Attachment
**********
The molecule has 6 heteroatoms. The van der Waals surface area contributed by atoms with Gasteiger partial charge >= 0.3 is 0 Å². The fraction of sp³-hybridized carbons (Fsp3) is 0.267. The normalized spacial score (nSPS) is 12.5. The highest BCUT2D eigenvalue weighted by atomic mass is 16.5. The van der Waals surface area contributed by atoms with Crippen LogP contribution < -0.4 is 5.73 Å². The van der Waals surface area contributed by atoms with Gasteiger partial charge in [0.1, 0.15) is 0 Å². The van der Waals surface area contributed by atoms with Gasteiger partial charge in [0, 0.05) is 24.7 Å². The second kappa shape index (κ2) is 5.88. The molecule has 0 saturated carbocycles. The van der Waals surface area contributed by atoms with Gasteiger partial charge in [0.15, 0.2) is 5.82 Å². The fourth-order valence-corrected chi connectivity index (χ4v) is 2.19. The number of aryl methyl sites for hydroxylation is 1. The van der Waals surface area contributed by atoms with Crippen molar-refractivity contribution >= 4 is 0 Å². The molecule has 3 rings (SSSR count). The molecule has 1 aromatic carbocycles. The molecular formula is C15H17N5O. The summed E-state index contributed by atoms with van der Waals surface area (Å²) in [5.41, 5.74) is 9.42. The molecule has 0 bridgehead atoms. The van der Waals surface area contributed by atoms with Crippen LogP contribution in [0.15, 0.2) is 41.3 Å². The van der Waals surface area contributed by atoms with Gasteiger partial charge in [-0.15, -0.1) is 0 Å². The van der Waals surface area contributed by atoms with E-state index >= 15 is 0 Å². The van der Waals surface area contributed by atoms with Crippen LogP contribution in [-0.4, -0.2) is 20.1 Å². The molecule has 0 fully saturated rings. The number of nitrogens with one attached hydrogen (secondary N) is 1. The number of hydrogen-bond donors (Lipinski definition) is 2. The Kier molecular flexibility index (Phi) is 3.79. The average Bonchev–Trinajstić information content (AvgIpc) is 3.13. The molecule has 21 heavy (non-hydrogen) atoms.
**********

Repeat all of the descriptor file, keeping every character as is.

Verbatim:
The molecule has 6 heteroatoms. The van der Waals surface area contributed by atoms with Gasteiger partial charge >= 0.3 is 0 Å². The fraction of sp³-hybridized carbons (Fsp3) is 0.267. The normalized spacial score (nSPS) is 12.5. The highest BCUT2D eigenvalue weighted by atomic mass is 16.5. The van der Waals surface area contributed by atoms with Crippen LogP contribution < -0.4 is 5.73 Å². The van der Waals surface area contributed by atoms with Gasteiger partial charge in [0.1, 0.15) is 0 Å². The van der Waals surface area contributed by atoms with Gasteiger partial charge in [0, 0.05) is 24.7 Å². The second kappa shape index (κ2) is 5.88. The molecule has 0 saturated carbocycles. The van der Waals surface area contributed by atoms with Gasteiger partial charge in [0.15, 0.2) is 5.82 Å². The fourth-order valence-corrected chi connectivity index (χ4v) is 2.19. The number of aryl methyl sites for hydroxylation is 1. The van der Waals surface area contributed by atoms with Crippen molar-refractivity contribution >= 4 is 0 Å². The molecule has 3 rings (SSSR count). The molecule has 1 aromatic carbocycles. The molecular formula is C15H17N5O. The summed E-state index contributed by atoms with van der Waals surface area (Å²) in [5.41, 5.74) is 9.42. The molecule has 0 bridgehead atoms. The van der Waals surface area contributed by atoms with Crippen LogP contribution in [0.15, 0.2) is 41.3 Å². The van der Waals surface area contributed by atoms with Gasteiger partial charge in [-0.15, -0.1) is 0 Å². The van der Waals surface area contributed by atoms with E-state index >= 15 is 0 Å². The van der Waals surface area contributed by atoms with Crippen LogP contribution in [-0.4, -0.2) is 20.1 Å². The molecule has 0 fully saturated rings. The number of nitrogens with one attached hydrogen (secondary N) is 1. The number of hydrogen-bond donors (Lipinski definition) is 2. The Kier molecular flexibility index (Phi) is 3.79. The average Bonchev–Trinajstić information content (AvgIpc) is 3.13. The molecule has 21 heavy (non-hydrogen) atoms.